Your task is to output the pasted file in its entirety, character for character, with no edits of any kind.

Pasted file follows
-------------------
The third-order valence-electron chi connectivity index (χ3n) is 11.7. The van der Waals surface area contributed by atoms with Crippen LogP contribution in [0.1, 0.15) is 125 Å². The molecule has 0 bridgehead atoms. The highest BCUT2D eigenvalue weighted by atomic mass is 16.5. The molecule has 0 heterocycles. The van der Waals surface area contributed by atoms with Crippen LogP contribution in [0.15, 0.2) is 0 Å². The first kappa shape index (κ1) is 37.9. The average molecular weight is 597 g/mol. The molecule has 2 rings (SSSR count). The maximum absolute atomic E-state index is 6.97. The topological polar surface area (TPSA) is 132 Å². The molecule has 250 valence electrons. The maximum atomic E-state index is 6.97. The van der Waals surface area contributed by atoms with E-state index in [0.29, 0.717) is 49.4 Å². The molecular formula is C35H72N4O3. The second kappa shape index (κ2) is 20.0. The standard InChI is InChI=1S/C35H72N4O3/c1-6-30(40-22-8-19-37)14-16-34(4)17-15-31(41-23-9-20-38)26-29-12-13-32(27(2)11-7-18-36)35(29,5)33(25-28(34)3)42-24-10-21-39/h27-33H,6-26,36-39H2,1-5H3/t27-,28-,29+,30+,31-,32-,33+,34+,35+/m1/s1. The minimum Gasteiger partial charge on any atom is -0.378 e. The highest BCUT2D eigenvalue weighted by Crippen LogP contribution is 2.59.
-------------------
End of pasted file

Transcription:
The third-order valence-electron chi connectivity index (χ3n) is 11.7. The van der Waals surface area contributed by atoms with Crippen LogP contribution in [0.1, 0.15) is 125 Å². The molecule has 0 bridgehead atoms. The highest BCUT2D eigenvalue weighted by atomic mass is 16.5. The molecule has 0 heterocycles. The van der Waals surface area contributed by atoms with Crippen LogP contribution in [0.15, 0.2) is 0 Å². The first kappa shape index (κ1) is 37.9. The average molecular weight is 597 g/mol. The molecule has 2 rings (SSSR count). The maximum absolute atomic E-state index is 6.97. The topological polar surface area (TPSA) is 132 Å². The molecule has 250 valence electrons. The maximum atomic E-state index is 6.97. The van der Waals surface area contributed by atoms with E-state index in [0.29, 0.717) is 49.4 Å². The molecular formula is C35H72N4O3. The second kappa shape index (κ2) is 20.0. The standard InChI is InChI=1S/C35H72N4O3/c1-6-30(40-22-8-19-37)14-16-34(4)17-15-31(41-23-9-20-38)26-29-12-13-32(27(2)11-7-18-36)35(29,5)33(25-28(34)3)42-24-10-21-39/h27-33H,6-26,36-39H2,1-5H3/t27-,28-,29+,30+,31-,32-,33+,34+,35+/m1/s1. The minimum Gasteiger partial charge on any atom is -0.378 e. The highest BCUT2D eigenvalue weighted by Crippen LogP contribution is 2.59.